NZ motorists’ biggest fears revealed

by Mina Martin 18 Jan 2017

NZ motorists’ biggest fears revealed

A national safety perception survey conducted by a major insurer has revealed that drunk or drugged motorists top the list of fears for Kiwis.
 
The same survey also showed that 33.7% of Kiwis feel that the country is less safe than it was a year ago.
 
According to the study conducted by IAG New Zealand, which polled more than 1,300 people, drivers under the influence of alcohol or drugs had the most significant impact on Kiwis’ perception of public safety, New Zealand Herald reported.
 
Martin Hunter, EGM of strategy people and reputation at IAG New Zealand, said the survey’s top result was “surprising” and likely reflected the important role of cars in the life of many Kiwis, along with the amount of media attention dedicated to road safety issues, the report said.
 
“The impact of impaired driving on our feeling of safety and security is important for us to understand as it provides a platform from which to influence changes in driver behaviour,” Hunter said.
 
“It is clear from the number of serious accidents and deaths on our roads that there are still many drivers who make bad choices and that these choices result in disastrous consequences.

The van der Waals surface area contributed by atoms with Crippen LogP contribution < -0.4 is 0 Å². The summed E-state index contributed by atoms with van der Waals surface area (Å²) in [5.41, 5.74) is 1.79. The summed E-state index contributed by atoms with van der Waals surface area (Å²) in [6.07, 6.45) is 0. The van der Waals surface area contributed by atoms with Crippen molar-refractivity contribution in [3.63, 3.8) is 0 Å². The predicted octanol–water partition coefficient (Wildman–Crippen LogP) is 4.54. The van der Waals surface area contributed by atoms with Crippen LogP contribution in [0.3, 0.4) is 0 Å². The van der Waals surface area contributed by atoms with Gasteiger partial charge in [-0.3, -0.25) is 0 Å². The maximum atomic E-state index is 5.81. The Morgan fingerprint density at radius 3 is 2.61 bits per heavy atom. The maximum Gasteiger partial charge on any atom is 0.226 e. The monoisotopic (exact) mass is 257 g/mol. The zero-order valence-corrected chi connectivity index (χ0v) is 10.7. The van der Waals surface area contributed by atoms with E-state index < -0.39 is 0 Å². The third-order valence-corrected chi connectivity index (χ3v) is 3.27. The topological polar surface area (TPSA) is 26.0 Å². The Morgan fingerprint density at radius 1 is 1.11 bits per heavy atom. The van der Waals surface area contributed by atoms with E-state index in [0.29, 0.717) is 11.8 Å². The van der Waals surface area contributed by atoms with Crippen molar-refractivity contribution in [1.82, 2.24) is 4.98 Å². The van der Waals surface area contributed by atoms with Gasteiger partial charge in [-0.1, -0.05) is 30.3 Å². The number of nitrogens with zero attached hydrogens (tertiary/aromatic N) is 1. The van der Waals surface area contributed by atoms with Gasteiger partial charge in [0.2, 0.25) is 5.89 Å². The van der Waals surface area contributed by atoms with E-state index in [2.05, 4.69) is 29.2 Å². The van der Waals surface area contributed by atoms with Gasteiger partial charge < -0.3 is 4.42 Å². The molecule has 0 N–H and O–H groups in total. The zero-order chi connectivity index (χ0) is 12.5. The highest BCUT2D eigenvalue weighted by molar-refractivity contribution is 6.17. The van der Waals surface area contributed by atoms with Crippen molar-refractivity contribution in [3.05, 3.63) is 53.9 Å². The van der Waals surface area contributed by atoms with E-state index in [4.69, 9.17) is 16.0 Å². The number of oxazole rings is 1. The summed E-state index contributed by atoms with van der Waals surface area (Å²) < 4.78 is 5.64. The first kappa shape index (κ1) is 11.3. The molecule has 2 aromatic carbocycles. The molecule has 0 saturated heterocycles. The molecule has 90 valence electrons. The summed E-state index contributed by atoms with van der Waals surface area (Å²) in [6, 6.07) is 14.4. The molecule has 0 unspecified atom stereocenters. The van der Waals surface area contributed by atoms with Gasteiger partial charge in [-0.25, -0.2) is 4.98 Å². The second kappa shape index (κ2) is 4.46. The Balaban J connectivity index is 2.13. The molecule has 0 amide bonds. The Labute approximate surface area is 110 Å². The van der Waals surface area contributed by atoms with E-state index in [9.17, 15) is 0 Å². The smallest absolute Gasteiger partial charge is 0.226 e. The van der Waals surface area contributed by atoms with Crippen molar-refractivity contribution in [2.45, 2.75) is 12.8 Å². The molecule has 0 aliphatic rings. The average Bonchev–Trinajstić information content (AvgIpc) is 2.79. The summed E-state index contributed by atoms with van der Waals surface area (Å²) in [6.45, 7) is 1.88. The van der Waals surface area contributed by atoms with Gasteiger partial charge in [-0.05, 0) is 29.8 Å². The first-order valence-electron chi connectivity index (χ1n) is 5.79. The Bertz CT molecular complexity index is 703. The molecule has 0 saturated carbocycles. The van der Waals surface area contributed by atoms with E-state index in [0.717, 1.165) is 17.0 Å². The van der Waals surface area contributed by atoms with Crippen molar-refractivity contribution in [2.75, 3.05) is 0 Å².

“The impacts go deep, influencing our overall feeling of vulnerability, so this validates efforts by authorities and other organisations, such as insurers, to bring about change.”
 
The survey respondents were asked to rate, from one to five, 17 types of offenses  - including murder, burglary, and driving under the influence - according to how concerning each crime was.
 
Topping the list of Kiwis’ greatest fears were drivers under the influence of drugs or alcohol, which had an “impact weight” of 28%. This was followed by assault, 19%; drug dealing, 16%; and burglary, 14%, NZ Herald said.
 
The survey results showed that men gave driving under the influence a higher impact weight at 31%, compared with women, who gave it 21%.
 

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